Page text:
When George Romero brought "Night of the Living Dead" to the screen 50 years ago, he kicked off a trend for zombie narratives that viewers can't get enough of.
Viewed today, Romero's low-budget fright-fest of brain-munching zombies has a potent undercurrent that is a scathing comment on race. But that's not how the director intended the movie to be received by audiences.
That’s according to Eric Wesselmann and Scott Jordan, professors of psychology at Illinois State University and GLT’s Psych Geeks. Romero cast many of his friends in the film and gave the lead role to the best actor among them, an actor who was black. Even though the film was released during the Civil Rights Movement, Romero denied trying to make a political statement with his film, which has a tragic and ironic ending where the protagonist is killed, not by zombies, but by the police.
The release of the film coincided with the assassination of Martin Luther King, said Wesselman, and audiences couldn’t help but interpret the film as a scathing comment on race, no matter what Romero originally intended.
“Romero and many of his colleagues were very liberally oriented,” said Wesselmann. “And they thought they were very progressive by NOT rewriting the script to make race an issue. Definitely afterwards and in subsequent movies, then Romero did start to take those elements and begin to weave them in more directly. He says that he wasn’t trying to make any sort of allegory, although that has been debated back and forth.”
“I love that he cast the best actor he could find,” said Scott Jordan. “It’s kind of tragic how we experience it now, given the events. At the same time, you can completely watch 'Night of the Living Dead' as a political statement.”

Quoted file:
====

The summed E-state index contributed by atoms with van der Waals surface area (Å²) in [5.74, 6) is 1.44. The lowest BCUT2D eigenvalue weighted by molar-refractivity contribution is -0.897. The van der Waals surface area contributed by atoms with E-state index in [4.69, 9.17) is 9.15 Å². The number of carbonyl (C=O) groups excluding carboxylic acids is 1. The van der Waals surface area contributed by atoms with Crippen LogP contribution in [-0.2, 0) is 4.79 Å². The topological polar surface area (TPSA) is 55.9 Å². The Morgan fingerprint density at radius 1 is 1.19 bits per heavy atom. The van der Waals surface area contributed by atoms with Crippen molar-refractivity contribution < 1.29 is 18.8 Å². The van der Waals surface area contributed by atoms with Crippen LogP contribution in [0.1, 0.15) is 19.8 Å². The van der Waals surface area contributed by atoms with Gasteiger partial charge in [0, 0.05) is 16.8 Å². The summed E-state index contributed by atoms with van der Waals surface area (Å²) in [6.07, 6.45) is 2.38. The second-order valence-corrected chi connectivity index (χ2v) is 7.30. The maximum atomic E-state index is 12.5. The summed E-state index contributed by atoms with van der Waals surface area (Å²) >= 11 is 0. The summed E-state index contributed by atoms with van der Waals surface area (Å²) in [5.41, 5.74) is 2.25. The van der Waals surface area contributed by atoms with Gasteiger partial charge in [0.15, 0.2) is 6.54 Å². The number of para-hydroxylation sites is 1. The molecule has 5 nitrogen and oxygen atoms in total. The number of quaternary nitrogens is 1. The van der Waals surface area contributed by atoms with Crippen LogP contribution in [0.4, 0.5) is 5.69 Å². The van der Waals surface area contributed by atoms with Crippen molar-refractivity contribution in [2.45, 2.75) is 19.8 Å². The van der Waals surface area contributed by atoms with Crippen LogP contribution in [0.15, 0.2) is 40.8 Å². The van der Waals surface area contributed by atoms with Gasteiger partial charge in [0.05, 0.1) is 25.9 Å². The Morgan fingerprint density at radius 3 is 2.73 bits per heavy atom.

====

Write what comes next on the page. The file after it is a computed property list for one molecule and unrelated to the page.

Romero set in celluloid much of the brain-eating, virus-spreading zombie lore that we know today. The filmmaker was also inspired by lingering fears of radioactive fallout, said Jordan.
“In 'Night of the Living Dead,' the zombies were brought back to life because of radioactivity from a satellite that came back to earth. You have all your 1950s movies like 'Them!' with all these big monsters mutating because of radioactivity. And then it was like, ‘What if humans were to mutate?’ So Romero is at the cusp of the radioactivity scare, and then after that it becomes the virus.”
Most sci-fi creates some fantastical world where we can safely look at our own inner demons, said Jordan.
“The advantage of picking something like zombies, you have to learn that they’re not human. Research in artificial intelligence looks at how much something can look human and we still like it. There’s this area between 50 percent and 100 percent likeness where we actually don’t like it. So as something comes close and closer to looking like a human and we can tell that it’s not, we actually like it less and less. So zombies hit that sweet spot.”
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